One of the most well-known events of ancient Rome occurred on March 15, 44 BC – the assassination of Julius Caesar. But, what is the “Ides of March” of which Caesar was warned by a seer to beware? The Roman calendar didn’t mark dates numerically as we do today. Instead, they had three fixed points in each month and worked their way backwards from those three points. The three points were the Nones, Ides and Kalends.
The original Roman calendar, the Calendar of Romulus, was said to have been made by the founder of Rome in 753 BC. This calendar consisted of 10 months of either 30 or 31 days, equaling 304 days, with the remainder of days in winter unassigned to any month and called the “intercalary month”. The ten months and their origins were Martius (Mars the god), Aprilis (Virilis the goddess), Maius (Maia the goddess), Iunius (Juno the goddess), Quintilis (Quinque or Five), Sextilis (Sex or Six), September (Septem or Seven), October (Octo or Eight), November (Novem or Nine) and December (Decem or Ten).
Around 713 BC, Numa Pompilius, the second of the seven traditional kings of Rome, reformed the calendar. Since the Romans considered odd numbers to be lucky, Pompilius removed a day from each of the months with 30 days, combined them with the days in the intercalary month, and created two new months at the beginning of the calendar – Ianuarius (29 days) and Februarius (28 days). This new calendar had 355 days falling in four months of 31 days (Martius, Maius, Quintilis and October), seven months of 29 days and Februarius with 28 days. Februarius was given an unlucky number of days, but was accepted because it was a month of purification. Also, although Februarius had 28 days, it was actually broken into two parts – the first was 23 days long and finished with the Terminalia and the final five days were another part. Still, that left 10 to 11 unaccounted for days in the year, so those ended up as a “leap month”, called the Mensis Intercalaris, which was added between the two parts in Februarius about every other year to keep the calendar roughly aligned with the solar year.
Since the Romans did not sequentially date each day in each month, they needed to spell out how they were counting backward from the next monthly point. The Kalends (or Kalendae) was the first day of the month, the Nones (or Nonae) was the 5th or 7th of the month, depending if the month had 29 or 31 days, and the Ides (or Idus or Eidus) was the 13th or 15th. Februarius followed the short months for the Nones and Ides. The Romans preceded their dating with a.d. for ante diem and the day of the fixed point counted as the first day of the backwards counting. Thus, they would date a document, etc. as:
a.d. III Non. Apr. = Three days before the Nones of Aprilis (29 days) = Aprilis 3
a.d. III Non. Mai. = Three days before the Nones of Maius (31 days) = Maius 5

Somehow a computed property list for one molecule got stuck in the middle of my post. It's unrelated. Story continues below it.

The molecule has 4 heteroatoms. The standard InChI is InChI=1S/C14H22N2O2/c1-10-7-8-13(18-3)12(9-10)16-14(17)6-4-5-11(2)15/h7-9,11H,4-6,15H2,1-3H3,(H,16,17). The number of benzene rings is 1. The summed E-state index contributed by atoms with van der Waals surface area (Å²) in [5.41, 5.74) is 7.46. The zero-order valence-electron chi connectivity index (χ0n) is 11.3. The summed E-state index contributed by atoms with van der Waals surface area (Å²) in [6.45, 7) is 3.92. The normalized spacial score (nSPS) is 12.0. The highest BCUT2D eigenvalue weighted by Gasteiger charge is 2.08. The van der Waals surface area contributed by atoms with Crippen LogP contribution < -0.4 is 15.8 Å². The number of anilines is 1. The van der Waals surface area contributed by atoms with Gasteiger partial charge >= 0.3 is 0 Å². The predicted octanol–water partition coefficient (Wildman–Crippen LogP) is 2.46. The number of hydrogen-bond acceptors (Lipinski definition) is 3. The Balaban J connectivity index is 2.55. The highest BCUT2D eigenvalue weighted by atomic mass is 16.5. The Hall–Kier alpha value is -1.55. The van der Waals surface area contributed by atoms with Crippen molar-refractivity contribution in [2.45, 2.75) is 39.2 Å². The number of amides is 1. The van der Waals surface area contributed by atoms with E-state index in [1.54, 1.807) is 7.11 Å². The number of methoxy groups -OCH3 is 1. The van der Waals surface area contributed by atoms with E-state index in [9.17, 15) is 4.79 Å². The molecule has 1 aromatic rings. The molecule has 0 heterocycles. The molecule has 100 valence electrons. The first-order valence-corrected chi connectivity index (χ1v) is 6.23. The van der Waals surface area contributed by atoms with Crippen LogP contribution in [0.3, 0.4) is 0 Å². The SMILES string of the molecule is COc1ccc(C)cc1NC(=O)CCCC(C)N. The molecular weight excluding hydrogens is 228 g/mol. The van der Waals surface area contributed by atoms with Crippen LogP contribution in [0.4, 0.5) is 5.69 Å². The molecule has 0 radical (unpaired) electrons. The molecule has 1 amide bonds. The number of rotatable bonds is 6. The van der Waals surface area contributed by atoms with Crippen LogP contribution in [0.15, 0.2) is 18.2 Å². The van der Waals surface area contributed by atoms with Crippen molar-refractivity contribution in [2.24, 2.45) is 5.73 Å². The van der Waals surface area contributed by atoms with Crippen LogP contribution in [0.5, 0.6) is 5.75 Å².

a.d. V Id. Sep. = Five days before the Ides of September (29 days) = September 9
a.d. V Id. Qui. = Five days before the Ides of Quintilis (31 days) = Quintilis 11
a.d. VIII Kal. Ian. = Eight days before the Kalends of Ianuarius = December 23 (29 days)
a.d. VIII Kal. Mart. = Eight days before the Kalends of Martius = Februarius 22 (28 days)
a.d. VIII Kal. Iun. = Eight days before the Kalends of Iunius = Maius 25 (31 days)
The exception to the spelling out of the dates is the day before the three monthly points. That day was called the Pridie and would be denoted as Prid. Non. Sex. = The day before the Nones of Sextilis, or Sextilis 4. The three points themselves are straightforward abbreviations. March 15 would simply be Id. Mart. or Eid. Mar.
The office of the Pontifex Maximus was in charge of determining when the intercalary month was needed and the result was intercalary years being 377 or 378 days long, depending if Intercalaris began one or two days after Terminalia. Since the offices of the Roman magistrates were elected each year, the Pontifex Maximus being one of them, that office could lengthen their time in power by controlling the length of the year. Julius Caesar, while holding the office of Pontifex Maximus in his third consulship in 46 BC, made that Roman year 445 days long.
Julius Caesar also reformed the calendar in 46 BC, which was then known as the Julian Calendar, and took effect in 45 BC. It cleaned up the issue of the intercalary month by making a fixed 365.25 day year and added a leap day to Februarius every fourth year, 2016 being one of the years where the extra day is needed. In 44 BC, the month of Quintilis was renamed Iulius in honor of Julius Caesar and the reforms were completed under Augustus in 8 BC, when the Senate renamed Sextilis to Augustus in honor of the new emperor. The Julian calendar remained in place as designed, and used in the Roman world, most of Europe, European settlements and the Americas and elsewhere until Pope Gregory XIII made a 0.002% change to it in 1582 to deal with the accumulated differences in the extra 10 minutes and 48 seconds per day since the Julian calendar was introduced. This became the Gregorian calendar we use today, but the correction still needed to be implemented to adjust for the time over the centuries, which had grown to 10 days. The final date of the Julian calendar is Thursday, October 4, 1582 and the first day of the Gregorian calendar is Friday, October 15, 1582. The ten-day period in between was simply deleted. Some countries adopted the new calendar immediately, but some, like the British Empire, didn’t until 1753.
Julius Caesar, on the way to the Theater of Pompey, passed by the seer that warned him harm would come to him by the Ides of March and said mockingly “The Ides of March have come”, to which the seer replied “Aye, Caesar; but not gone”. Before the end of the day, Caesar was assassinated on the Senate floor by as many as 60 conspirators, led by Brutus and Cassius, and commemorated on one of the most famous issues of Roman coinage – the Eid Mar, showing two daggers and a pileus.